As I've mentioned before, this volume contains thirty stories, all by women, written over a period of 150 years and arranged chronologically. Rather than read straight through, I picked a couple of stories, and then jumped ahead 40 or 50 years for the next week's selections. This method may have caused me to miss some of the more subtle changes, but still provided a fascinating look at ghost stories over time.
Ghost stories really began to increase in popularity when they appeared in magazines like Dickens' Household Words and All the Year Round. They were not limited to writers specializing in the genre. Many mainstream writers also experimented with the form. Edith Wharton admitted that writing a convincing ghost story was very difficult, saying "It is luckier for a ghost to be vividly imagined than dully 'experienced'; and nobody knows better than a ghost how hard it is to put him or her into words shadowy, yet transparent enough.... If a ghost story sends a cold shiver down one's spine, it has done its job and done it well."
Of the stories I read, only Elizabeth Gaskell's "The Old Nurse's Story" (my post is here) truly sent a shiver down my spine. This was one of the oldest stories in the collection and, to me, represents the classic ghost story. Moving forward in time, the stories seemed to exhibit more realism ("The Villa Lucienne" by Ella D'Arcy - post here), then a focus on supernatural phenomena ("Roaring Tower" by Stella Gibbons or "The Station Road" by Ann Bridge - post here) and finally arrived at a retelling of Cinderella ("Ashputtle" by Angela Carter - post here).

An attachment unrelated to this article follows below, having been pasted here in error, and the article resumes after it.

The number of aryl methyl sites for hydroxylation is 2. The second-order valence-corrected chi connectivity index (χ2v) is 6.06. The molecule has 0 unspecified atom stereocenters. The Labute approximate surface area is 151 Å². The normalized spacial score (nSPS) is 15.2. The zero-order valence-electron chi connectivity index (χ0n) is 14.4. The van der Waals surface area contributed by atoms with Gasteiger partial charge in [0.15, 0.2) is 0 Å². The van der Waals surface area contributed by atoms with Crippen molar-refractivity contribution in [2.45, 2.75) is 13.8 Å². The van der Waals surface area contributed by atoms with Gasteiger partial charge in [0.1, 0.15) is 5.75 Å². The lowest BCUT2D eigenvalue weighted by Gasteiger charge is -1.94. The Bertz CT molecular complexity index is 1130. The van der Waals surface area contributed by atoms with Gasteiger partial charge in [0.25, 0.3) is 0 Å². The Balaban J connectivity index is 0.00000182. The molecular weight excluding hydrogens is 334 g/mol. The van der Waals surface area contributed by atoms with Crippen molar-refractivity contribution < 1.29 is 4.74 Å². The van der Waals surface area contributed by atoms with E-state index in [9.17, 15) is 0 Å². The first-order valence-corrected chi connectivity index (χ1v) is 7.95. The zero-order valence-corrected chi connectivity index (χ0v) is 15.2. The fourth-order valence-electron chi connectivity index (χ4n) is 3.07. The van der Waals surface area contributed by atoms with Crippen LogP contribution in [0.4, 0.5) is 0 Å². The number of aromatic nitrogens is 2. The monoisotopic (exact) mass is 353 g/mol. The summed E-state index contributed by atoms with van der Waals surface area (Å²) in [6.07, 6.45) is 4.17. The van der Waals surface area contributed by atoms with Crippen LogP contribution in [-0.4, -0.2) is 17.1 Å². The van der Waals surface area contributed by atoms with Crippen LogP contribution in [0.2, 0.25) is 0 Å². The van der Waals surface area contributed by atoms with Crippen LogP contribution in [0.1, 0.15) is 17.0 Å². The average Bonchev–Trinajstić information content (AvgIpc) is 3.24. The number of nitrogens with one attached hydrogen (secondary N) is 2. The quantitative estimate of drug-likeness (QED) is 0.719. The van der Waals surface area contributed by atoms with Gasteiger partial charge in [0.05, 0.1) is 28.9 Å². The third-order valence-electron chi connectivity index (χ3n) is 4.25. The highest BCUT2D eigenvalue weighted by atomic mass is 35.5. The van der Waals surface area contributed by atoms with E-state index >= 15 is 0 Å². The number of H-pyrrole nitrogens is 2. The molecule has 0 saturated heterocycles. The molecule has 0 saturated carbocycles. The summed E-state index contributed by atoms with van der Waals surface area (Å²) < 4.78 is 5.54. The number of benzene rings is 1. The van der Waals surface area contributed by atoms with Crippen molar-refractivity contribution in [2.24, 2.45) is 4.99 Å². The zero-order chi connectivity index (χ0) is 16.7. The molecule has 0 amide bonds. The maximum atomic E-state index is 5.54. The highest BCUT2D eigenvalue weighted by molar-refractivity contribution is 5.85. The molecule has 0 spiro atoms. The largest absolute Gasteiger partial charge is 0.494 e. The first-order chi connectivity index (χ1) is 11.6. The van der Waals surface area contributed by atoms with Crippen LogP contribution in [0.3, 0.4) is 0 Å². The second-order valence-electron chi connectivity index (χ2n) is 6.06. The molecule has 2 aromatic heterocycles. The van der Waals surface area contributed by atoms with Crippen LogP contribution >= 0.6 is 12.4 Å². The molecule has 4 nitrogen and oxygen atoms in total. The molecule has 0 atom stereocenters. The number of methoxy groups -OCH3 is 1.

Not only did the focus of the stories change, the language changed. It was interesting to read as it became more contemporary by increments. The sentences got shorter, there was less punctuation, and word choices and usage became more modern. To go directly from Gaskell to Carter would have been to miss the progression.
These stories have been great fun, and were responsible for quite a bit of 'Halloween spirit'. Maybe I'll focus on Edith Wharton and Henry James next year. But for now, does anybody have a recommendation for a good collection of Christmas stories?
Short Story Monday is hosted by The Book Mine Set.